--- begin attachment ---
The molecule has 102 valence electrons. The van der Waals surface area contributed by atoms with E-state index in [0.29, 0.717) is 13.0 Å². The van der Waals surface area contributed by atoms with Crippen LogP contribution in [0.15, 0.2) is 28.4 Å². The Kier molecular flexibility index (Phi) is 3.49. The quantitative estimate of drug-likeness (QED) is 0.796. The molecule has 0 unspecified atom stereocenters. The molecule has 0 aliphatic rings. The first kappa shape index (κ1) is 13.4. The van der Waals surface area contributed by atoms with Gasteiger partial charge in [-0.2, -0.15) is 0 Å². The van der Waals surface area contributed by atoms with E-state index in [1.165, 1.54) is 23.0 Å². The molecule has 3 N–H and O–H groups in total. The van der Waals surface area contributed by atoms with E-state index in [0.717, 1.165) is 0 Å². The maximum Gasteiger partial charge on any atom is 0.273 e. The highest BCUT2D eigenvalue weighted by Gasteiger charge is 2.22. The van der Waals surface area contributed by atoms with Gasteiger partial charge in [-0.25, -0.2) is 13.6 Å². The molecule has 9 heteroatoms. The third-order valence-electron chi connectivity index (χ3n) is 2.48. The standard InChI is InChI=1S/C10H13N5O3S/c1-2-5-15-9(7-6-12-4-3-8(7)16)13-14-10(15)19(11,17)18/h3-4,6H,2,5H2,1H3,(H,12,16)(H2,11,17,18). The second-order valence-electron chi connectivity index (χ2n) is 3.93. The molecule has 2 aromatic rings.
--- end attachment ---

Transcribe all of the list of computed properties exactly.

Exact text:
The molecule has 102 valence electrons. The van der Waals surface area contributed by atoms with E-state index in [0.29, 0.717) is 13.0 Å². The van der Waals surface area contributed by atoms with Crippen LogP contribution in [0.15, 0.2) is 28.4 Å². The Kier molecular flexibility index (Phi) is 3.49. The quantitative estimate of drug-likeness (QED) is 0.796. The molecule has 0 unspecified atom stereocenters. The molecule has 0 aliphatic rings. The first kappa shape index (κ1) is 13.4. The van der Waals surface area contributed by atoms with Gasteiger partial charge in [-0.2, -0.15) is 0 Å². The van der Waals surface area contributed by atoms with E-state index in [1.165, 1.54) is 23.0 Å². The molecule has 3 N–H and O–H groups in total. The van der Waals surface area contributed by atoms with E-state index in [0.717, 1.165) is 0 Å². The maximum Gasteiger partial charge on any atom is 0.273 e. The highest BCUT2D eigenvalue weighted by Gasteiger charge is 2.22. The van der Waals surface area contributed by atoms with Gasteiger partial charge in [-0.25, -0.2) is 13.6 Å². The molecule has 9 heteroatoms. The third-order valence-electron chi connectivity index (χ3n) is 2.48. The standard InChI is InChI=1S/C10H13N5O3S/c1-2-5-15-9(7-6-12-4-3-8(7)16)13-14-10(15)19(11,17)18/h3-4,6H,2,5H2,1H3,(H,12,16)(H2,11,17,18). The second-order valence-electron chi connectivity index (χ2n) is 3.93. The molecule has 2 aromatic rings.